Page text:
Pearl Harbor Survivor
On Monday morning, I ate breakfast at a restaurant while I waited for my car to have some minor repairs done. In a booth adjacent to mine, there sat an 80-year-old man drinking a "cup of Joe" and wearing a baseball-type hat that identified him as a Pearl Harbor survivor. I walked over and asked him some questions. He asked me to sit down and we talked about that infamous day of some 60 years ago. He told me about the 20-year-old who drove an ambulance in the aftermath of the ruthless attack. He talked about the burns and the blood. Oh the HORROR he saw!
by Mike Peters
I asked him if he knew anyone in the Army's 25th Infantry Division, 27th Infantry Regiment commonly called the Wolfhounds. This was my Dad's unit in Korea and was, according to some reports, the first US ground force to engage the Japanese. His answer was, "You're looking at one."
He had recently been to a free viewing of the movie Pearl Harbor. Said it was a lot of Hollywood mixed in with a little bit of history. But overall he said it was good since it should help younger generations remember that December Sunday. Maybe some will even do a little research on the subject.
He talked about the USS Arizona Memorial and about how members of his select fraternity are dying. "There's fewer of us now," he said as he shook his head.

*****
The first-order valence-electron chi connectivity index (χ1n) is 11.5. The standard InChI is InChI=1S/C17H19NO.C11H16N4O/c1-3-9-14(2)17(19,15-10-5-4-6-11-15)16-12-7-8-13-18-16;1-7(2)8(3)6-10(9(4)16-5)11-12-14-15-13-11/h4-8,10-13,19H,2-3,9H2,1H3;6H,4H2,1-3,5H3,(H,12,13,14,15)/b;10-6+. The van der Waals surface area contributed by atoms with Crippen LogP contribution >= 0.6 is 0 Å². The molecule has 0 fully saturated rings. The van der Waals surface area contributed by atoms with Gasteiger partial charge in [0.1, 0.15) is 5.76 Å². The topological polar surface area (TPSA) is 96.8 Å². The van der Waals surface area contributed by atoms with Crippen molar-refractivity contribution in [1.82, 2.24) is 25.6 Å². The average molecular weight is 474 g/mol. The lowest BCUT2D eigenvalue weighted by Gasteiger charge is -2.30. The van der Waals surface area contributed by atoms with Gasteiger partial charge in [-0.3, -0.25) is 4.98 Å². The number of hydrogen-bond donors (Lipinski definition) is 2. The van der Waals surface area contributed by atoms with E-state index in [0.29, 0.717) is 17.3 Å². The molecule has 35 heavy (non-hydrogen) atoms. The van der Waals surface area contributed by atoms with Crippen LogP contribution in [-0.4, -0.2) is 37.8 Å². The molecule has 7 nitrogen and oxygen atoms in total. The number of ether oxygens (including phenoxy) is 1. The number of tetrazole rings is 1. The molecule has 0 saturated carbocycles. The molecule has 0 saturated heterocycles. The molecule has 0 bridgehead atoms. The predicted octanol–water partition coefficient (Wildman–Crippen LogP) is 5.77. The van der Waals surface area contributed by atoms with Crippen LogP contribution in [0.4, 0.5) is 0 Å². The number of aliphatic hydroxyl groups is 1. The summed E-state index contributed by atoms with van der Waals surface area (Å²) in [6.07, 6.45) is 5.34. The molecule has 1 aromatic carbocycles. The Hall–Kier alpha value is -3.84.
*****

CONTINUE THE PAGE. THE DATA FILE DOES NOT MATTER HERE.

He told me how he had came back home and, with the help of his wife raised five healthy boys. As he told me this, I couldn't help but think how proud they must be of their father.
He said that he was not a hero. He said that distinction should be given to those men entombed in the USS Arizona and to the rest of the casualties of that day. I beg to differ with him.
I thanked him for his service and his time, shook his hand and left the restaurant. As I was leaving, I read the bumper sticker on his car. It said, "If there hadn't have been a Pearl Harbor, then there wouldn't have been a Hiroshima."
That one sentence, in a nutshell, was World War II. And my history lesson was complete.